Learn how to engage students visiting exhibitions using close looking and reading items from the collections.
Use your students prior experiences with exhibits to help them effectively engage with Rosa Parks online exhibition.
Use the big idea or theme of an exhibition to help students understand and connect personally with the primary sources used.
As we begin African American History month Jason Reynolds explores the meaning of history and the importance of asking the right questions.
Explore our research guide on African American studies and find materials you might use in the classroom.
Explore the charts W.E.B. DuBois created for the Paris Exposition and compare them to those created from 1870’s census information. What do they tell us about the African American community during this time?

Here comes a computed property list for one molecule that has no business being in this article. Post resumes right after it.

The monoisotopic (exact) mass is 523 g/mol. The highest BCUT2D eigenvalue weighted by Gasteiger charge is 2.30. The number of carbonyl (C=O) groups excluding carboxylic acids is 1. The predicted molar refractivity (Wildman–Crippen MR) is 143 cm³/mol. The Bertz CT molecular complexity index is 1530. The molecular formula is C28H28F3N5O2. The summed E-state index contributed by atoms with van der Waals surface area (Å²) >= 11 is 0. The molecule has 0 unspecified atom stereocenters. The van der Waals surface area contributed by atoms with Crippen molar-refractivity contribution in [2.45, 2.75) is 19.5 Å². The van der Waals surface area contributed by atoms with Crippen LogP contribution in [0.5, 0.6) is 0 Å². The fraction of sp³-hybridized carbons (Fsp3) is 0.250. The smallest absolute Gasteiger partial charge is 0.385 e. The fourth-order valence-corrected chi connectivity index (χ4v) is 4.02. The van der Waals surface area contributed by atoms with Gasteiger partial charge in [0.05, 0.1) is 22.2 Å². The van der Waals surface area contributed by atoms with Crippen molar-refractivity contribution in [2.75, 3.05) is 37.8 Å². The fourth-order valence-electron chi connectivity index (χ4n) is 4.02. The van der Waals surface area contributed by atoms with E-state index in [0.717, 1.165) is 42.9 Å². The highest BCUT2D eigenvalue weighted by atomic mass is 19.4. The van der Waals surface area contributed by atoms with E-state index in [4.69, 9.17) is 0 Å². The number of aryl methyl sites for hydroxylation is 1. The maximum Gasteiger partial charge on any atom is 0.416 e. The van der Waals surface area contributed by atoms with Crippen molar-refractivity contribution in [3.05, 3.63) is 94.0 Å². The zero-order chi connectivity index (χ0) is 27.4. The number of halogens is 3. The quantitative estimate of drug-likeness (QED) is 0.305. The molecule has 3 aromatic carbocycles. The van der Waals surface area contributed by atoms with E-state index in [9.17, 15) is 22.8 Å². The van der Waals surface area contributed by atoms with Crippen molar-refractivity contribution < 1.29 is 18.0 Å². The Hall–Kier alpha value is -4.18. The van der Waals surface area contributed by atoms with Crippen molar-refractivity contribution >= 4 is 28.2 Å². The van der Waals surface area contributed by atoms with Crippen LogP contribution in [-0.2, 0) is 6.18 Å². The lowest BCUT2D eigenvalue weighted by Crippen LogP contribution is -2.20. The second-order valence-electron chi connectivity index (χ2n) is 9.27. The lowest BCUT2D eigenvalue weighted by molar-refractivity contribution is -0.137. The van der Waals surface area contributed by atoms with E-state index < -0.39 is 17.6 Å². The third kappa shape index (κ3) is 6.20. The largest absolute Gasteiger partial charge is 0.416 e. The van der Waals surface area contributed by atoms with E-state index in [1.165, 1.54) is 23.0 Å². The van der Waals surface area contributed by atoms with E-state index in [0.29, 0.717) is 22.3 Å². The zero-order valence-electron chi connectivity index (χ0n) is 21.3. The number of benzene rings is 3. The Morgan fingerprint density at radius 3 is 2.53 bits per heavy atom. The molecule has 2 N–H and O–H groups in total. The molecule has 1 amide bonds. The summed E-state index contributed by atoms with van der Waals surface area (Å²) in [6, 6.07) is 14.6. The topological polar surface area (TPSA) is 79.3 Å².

Rebecca Newland, a former Teacher in Residence and contributor to the Teachers Page blog and the Poetry and Literature Center blog reflects on her interactions with the late congressman John Lewis. She notes that by talking about Lewis and his work with young people, we can keep alive the spirit of compassion and non-violence he espoused.
Learn more about the Question Formulation Technique (QFT), a strategy through which individuals develop their ability to ask, work with, and use their own questions and consider how to employ it in a classroom situation.
Learn more about the history of Juneteenth and the resources of the Library of Congress that document the history of this event.
Use resources from the Rosa Parks papers to gain personal insights into the lives of this ordinary individual who took extraordinary action and find connections between students’ contemporary experiences and this historic individual.